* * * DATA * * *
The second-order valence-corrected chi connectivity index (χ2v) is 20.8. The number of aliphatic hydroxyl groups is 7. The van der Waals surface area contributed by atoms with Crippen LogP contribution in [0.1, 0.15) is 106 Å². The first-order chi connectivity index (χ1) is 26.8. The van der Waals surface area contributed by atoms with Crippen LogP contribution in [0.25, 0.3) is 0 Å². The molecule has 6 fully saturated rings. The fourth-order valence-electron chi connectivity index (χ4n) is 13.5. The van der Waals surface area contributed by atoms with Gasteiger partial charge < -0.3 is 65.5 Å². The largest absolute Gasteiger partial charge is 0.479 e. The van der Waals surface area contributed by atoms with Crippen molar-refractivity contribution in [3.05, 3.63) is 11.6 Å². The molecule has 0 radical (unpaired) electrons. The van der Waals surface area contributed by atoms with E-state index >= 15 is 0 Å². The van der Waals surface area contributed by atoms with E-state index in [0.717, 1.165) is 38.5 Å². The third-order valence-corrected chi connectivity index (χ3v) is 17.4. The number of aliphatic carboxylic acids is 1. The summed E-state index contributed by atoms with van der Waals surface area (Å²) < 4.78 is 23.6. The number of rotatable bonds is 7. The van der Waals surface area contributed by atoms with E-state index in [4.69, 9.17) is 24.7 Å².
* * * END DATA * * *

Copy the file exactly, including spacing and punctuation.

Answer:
The second-order valence-corrected chi connectivity index (χ2v) is 20.8. The number of aliphatic hydroxyl groups is 7. The van der Waals surface area contributed by atoms with Crippen LogP contribution in [0.1, 0.15) is 106 Å². The first-order chi connectivity index (χ1) is 26.8. The van der Waals surface area contributed by atoms with Crippen LogP contribution in [0.25, 0.3) is 0 Å². The molecule has 6 fully saturated rings. The fourth-order valence-electron chi connectivity index (χ4n) is 13.5. The van der Waals surface area contributed by atoms with Gasteiger partial charge < -0.3 is 65.5 Å². The largest absolute Gasteiger partial charge is 0.479 e. The van der Waals surface area contributed by atoms with Crippen molar-refractivity contribution in [3.05, 3.63) is 11.6 Å². The molecule has 0 radical (unpaired) electrons. The van der Waals surface area contributed by atoms with E-state index >= 15 is 0 Å². The van der Waals surface area contributed by atoms with E-state index in [0.717, 1.165) is 38.5 Å². The third-order valence-corrected chi connectivity index (χ3v) is 17.4. The number of aliphatic carboxylic acids is 1. The summed E-state index contributed by atoms with van der Waals surface area (Å²) < 4.78 is 23.6. The number of rotatable bonds is 7. The van der Waals surface area contributed by atoms with E-state index in [4.69, 9.17) is 24.7 Å².